Adele J. GONZALEZ, Life is Hard but God is Good: An Inquiry into Suffering. New York: Orbis Books, 2011. pp. 170. $16.00 pb. ISBN 978-1-57075-926-0.
Reviewed by Brian M. DOYLE, Marymount University, Arlington, VA 22207

The issue of theodicy has been addressed from many perspectives and theories in the last few centuries. Gonzalez’ book examines the issues surrounding the experience of suffering in the world and searches the Christian tradition to find concepts, quotes, and images that can help the reader navigate through the experience of suffering, anger, sin, and loss.

In the Epilogue of the book, Gonzalez reflects that, “the question of the presence of suffering in a world created by a good God is as old as humanity. I knew that I probably did not have the most sophisticated answer, but I was willing to share my own journey, and the answer is found in my own struggle.” This paragraph encapsulates the approach of the book. If readers are looking for the theodicies of Irenaeus, Aquinas, Barth, and Roth in dialogue, they will be disappointed. This is not a work of theology but of spiritual reflection on experience.

The author has decades of experience as a spiritual guide, conference presenter, and person with significant pain and suffering. She uses these experiences and weaves them together, mainly through interesting narratives, to demonstrate how she has come to peace with her faith in a good God in a world of sin and suffering.

The text includes a myriad of quotes from theological/spiritual writers, Catholic documents, and the Bible. Most of the biblical interpretations are works of eisegesis with the goal of furthering the vision of life and God proffered. The author also uses a significant amount of her personal journal to guide the reader though her reflections.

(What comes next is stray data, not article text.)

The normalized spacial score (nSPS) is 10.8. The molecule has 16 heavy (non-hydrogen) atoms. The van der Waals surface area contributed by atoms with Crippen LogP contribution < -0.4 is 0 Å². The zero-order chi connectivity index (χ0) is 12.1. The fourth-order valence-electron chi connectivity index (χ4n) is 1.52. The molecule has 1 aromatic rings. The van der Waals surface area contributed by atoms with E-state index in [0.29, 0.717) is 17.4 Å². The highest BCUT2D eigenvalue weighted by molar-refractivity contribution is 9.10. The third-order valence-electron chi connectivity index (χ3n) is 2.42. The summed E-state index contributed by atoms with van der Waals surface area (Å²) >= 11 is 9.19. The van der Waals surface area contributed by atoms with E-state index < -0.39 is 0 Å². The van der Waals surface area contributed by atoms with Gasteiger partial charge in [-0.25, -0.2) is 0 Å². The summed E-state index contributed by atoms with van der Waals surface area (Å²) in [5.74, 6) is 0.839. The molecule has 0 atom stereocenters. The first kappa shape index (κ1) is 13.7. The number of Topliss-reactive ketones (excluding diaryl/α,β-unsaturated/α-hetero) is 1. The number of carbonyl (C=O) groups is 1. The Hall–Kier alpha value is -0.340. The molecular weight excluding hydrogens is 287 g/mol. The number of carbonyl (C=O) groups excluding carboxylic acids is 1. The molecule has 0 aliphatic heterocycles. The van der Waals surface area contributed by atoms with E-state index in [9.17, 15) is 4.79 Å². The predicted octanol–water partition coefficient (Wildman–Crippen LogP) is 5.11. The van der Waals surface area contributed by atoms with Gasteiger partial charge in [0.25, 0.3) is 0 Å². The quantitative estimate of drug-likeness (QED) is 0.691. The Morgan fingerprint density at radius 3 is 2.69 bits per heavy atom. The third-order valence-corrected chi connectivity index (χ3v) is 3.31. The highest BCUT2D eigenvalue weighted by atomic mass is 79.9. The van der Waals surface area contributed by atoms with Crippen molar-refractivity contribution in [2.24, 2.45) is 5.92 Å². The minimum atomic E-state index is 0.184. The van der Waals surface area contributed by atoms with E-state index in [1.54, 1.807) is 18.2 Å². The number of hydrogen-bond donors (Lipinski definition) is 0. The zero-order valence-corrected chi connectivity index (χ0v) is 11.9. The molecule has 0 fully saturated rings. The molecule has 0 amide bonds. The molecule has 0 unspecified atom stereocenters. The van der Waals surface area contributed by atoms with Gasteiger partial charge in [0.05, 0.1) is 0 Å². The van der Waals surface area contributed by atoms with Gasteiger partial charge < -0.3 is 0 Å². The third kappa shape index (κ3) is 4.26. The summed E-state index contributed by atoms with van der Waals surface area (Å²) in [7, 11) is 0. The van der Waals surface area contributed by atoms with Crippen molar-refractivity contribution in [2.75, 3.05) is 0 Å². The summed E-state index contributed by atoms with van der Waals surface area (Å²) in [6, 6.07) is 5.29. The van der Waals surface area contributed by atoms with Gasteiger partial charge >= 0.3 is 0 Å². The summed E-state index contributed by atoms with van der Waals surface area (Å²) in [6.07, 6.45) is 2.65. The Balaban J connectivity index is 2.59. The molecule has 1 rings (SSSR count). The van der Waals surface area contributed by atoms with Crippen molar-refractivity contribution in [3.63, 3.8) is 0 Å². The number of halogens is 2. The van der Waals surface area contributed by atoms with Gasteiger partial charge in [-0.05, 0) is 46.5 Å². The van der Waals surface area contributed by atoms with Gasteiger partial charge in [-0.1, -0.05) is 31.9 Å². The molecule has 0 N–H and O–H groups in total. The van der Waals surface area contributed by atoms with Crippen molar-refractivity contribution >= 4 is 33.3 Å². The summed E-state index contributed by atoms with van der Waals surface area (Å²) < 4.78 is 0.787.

The first chapter introduces the issue of theodicy and the methodology of the text. Chapter two presents the author’s image of God, understanding of the Incarnation, and the importance of believing in a God that can and does suffer. The Mystery of Evil is the title of the third chapter and discusses evil, sin, Satan, and the darkness of the world. What is lacking in this chapter in theological sophistication is redeemed with moving stories of the evils people experience. The fourth chapter looks at the relationship of anger and forgiveness, tying Gonzalez’ other works into this text. The final two chapters look at the Mystery of Suffering and the Understanding of Faith. Here Gonzalez affirms the mysterious nature of both suffering and faith but stands resolutely in her belief in a good God that is love. While not helpful in a classroom, this text could provide a helpful voice in the life of one struggling with profound suffering and the attack suffering can have upon the Christian faith in God.

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